SBF GB&I, producer of Ribena, unveils a research project to reduce greenhouse gas emissions from the growing of blackcurrants through regenerative farming practices.
The ambitious project launching today in collaboration with the University of East Anglia, SBF GB&I, Suntory Holdings Limited and Soil Ecology Laboratory will take place across much of the 60 hectares of blackcurrant production at Gorgate Farm in Norfolk, UK, which has been growing blackcurrants for Ribena since the 1950s.
As part of Suntory Group’s overall ambition to support crop resilience and reduce carbon emissions from its supply chain, this project aims to reduce scope 3 greenhouse gas emissions from blackcurrant production and improve soil health so that it can support plant resilience and increase the amount of carbon it can sequester.
The project will focus on minimising external inputs while improving soil health, plant nutrition and environmental protection through:
- Sap sampling to better understand and optimise blackcurrant plant nutrition – the theory being macro and micro-nutrient imbalances affect plant resilience and attack by pests and diseases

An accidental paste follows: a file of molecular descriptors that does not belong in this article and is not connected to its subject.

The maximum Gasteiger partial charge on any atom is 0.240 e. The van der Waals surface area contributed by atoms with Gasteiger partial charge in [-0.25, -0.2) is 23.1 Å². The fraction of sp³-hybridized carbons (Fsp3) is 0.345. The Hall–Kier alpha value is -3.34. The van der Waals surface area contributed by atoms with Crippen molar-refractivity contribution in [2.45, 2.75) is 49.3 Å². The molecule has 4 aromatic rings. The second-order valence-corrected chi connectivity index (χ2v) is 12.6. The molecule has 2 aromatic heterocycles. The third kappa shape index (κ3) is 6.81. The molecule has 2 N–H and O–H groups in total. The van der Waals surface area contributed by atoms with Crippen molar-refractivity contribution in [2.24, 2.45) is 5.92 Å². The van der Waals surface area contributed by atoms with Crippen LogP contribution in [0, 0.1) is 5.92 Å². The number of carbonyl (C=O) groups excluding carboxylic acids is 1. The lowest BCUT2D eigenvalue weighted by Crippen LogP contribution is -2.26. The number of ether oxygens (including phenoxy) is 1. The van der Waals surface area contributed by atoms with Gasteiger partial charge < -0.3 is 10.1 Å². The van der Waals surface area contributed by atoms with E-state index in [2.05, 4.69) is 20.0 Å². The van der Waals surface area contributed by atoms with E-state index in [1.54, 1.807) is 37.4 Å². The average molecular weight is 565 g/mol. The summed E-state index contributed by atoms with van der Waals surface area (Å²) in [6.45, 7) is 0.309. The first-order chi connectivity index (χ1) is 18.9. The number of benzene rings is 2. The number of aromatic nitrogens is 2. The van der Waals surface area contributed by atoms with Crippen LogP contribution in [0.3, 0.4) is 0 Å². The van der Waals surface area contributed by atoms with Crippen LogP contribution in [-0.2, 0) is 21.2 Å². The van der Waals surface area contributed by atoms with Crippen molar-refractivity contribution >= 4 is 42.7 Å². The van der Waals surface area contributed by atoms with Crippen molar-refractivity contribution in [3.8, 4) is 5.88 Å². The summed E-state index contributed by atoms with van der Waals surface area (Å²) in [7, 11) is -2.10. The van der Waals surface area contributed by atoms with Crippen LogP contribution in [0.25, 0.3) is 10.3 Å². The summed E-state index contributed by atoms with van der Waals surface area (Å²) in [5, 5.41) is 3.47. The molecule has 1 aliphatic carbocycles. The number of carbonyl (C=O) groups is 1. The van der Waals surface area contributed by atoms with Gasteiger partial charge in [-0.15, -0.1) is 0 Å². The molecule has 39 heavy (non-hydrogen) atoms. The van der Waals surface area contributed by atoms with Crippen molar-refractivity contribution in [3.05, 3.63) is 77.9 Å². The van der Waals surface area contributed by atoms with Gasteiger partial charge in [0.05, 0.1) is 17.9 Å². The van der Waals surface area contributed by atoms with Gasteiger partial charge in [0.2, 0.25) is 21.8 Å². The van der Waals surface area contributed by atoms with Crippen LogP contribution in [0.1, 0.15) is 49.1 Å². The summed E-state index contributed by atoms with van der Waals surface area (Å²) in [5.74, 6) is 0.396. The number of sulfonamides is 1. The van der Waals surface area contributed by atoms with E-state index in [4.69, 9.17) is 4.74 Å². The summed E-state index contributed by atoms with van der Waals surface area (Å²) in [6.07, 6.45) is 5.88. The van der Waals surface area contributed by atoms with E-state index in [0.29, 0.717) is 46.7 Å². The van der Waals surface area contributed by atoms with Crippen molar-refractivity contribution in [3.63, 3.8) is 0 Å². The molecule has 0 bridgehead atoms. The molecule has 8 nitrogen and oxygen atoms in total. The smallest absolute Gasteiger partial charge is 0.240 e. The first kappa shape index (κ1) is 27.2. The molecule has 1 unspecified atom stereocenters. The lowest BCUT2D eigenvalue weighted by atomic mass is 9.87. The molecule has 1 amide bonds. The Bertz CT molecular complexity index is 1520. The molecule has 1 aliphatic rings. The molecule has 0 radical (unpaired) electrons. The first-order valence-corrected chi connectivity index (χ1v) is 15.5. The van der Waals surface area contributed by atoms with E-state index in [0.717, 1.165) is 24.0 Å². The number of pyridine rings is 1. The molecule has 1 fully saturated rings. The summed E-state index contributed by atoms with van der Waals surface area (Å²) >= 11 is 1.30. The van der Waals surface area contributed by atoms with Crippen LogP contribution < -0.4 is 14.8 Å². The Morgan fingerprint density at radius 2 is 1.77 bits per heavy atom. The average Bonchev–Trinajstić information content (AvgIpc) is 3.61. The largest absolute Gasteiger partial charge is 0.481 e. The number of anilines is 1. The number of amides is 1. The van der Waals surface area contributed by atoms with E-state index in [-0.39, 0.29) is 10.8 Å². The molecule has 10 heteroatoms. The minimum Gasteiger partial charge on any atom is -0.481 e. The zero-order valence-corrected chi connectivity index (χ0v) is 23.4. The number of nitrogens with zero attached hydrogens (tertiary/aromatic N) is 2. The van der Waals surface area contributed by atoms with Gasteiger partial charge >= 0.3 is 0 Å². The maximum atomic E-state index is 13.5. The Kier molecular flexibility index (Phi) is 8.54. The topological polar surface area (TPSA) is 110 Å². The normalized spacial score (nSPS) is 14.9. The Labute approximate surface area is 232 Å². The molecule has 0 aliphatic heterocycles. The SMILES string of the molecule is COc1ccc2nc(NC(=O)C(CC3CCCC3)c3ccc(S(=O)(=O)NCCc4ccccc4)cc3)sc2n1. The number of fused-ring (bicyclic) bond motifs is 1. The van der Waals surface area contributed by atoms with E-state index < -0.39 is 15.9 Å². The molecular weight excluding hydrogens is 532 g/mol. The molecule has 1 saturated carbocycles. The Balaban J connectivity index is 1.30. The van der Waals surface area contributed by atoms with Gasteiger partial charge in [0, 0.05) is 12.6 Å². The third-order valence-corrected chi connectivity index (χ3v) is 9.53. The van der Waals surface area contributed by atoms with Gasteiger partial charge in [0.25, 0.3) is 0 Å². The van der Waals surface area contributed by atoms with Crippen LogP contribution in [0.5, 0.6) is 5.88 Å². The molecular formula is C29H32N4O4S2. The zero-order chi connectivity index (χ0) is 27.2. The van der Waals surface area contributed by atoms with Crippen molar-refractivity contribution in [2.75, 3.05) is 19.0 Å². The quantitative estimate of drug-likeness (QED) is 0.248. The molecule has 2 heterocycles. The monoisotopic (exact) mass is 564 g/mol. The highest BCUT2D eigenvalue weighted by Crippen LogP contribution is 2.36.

- Utilisation of novel and organic inputs (both fertiliser and crop protection) to replace conventional inputs
- Creation of diverse alleyway swards to feed the soil and increase carbon
- Improvements to soil health and carbon sequestration through the utilisation of compost extracts to restore soil microbiology
The pilot project will launch in April 2023, backed by investment from Suntory Holdings Limited for at least three years. However, it is hoped that the principles and learnings developed will lead to a step change in sustainable production not just in blackcurrant but for many other crops well into the future. Creating a blueprint that could support other growers as they start their regenerative agriculture journey.
The project will use the widely adopted Cool Farm Tool to quantify the on-farm greenhouse gas emissions and soil carbon sequestration. This will ensure accurate and consistent carbon reporting. The wider results it is hoped will be reported via peer-reviewed scientific papers charting the project’s findings.